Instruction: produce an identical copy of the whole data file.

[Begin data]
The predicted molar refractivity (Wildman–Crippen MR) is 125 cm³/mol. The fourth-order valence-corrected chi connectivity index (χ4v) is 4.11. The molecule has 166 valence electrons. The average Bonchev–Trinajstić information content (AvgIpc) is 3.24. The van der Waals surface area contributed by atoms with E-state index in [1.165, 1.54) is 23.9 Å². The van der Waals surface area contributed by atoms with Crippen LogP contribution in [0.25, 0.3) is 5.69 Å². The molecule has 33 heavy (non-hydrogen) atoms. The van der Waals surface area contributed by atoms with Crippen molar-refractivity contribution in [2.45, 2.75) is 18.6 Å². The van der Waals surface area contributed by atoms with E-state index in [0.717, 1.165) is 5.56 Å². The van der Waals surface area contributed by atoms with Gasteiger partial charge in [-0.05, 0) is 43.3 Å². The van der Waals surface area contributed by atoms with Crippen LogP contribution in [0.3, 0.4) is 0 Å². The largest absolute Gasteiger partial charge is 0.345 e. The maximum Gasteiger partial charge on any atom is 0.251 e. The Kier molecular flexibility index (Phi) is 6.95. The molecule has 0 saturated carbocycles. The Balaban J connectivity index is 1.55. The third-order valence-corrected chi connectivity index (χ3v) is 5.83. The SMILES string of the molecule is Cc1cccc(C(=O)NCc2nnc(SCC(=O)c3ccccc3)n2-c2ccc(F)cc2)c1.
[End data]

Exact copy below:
The predicted molar refractivity (Wildman–Crippen MR) is 125 cm³/mol. The fourth-order valence-corrected chi connectivity index (χ4v) is 4.11. The molecule has 166 valence electrons. The average Bonchev–Trinajstić information content (AvgIpc) is 3.24. The van der Waals surface area contributed by atoms with E-state index in [1.165, 1.54) is 23.9 Å². The van der Waals surface area contributed by atoms with Crippen LogP contribution in [0.25, 0.3) is 5.69 Å². The molecule has 33 heavy (non-hydrogen) atoms. The van der Waals surface area contributed by atoms with Crippen molar-refractivity contribution in [2.45, 2.75) is 18.6 Å². The van der Waals surface area contributed by atoms with E-state index in [0.717, 1.165) is 5.56 Å². The van der Waals surface area contributed by atoms with Gasteiger partial charge in [-0.05, 0) is 43.3 Å². The van der Waals surface area contributed by atoms with Crippen LogP contribution in [0.3, 0.4) is 0 Å². The largest absolute Gasteiger partial charge is 0.345 e. The maximum Gasteiger partial charge on any atom is 0.251 e. The Kier molecular flexibility index (Phi) is 6.95. The molecule has 0 saturated carbocycles. The Balaban J connectivity index is 1.55. The third-order valence-corrected chi connectivity index (χ3v) is 5.83. The SMILES string of the molecule is Cc1cccc(C(=O)NCc2nnc(SCC(=O)c3ccccc3)n2-c2ccc(F)cc2)c1.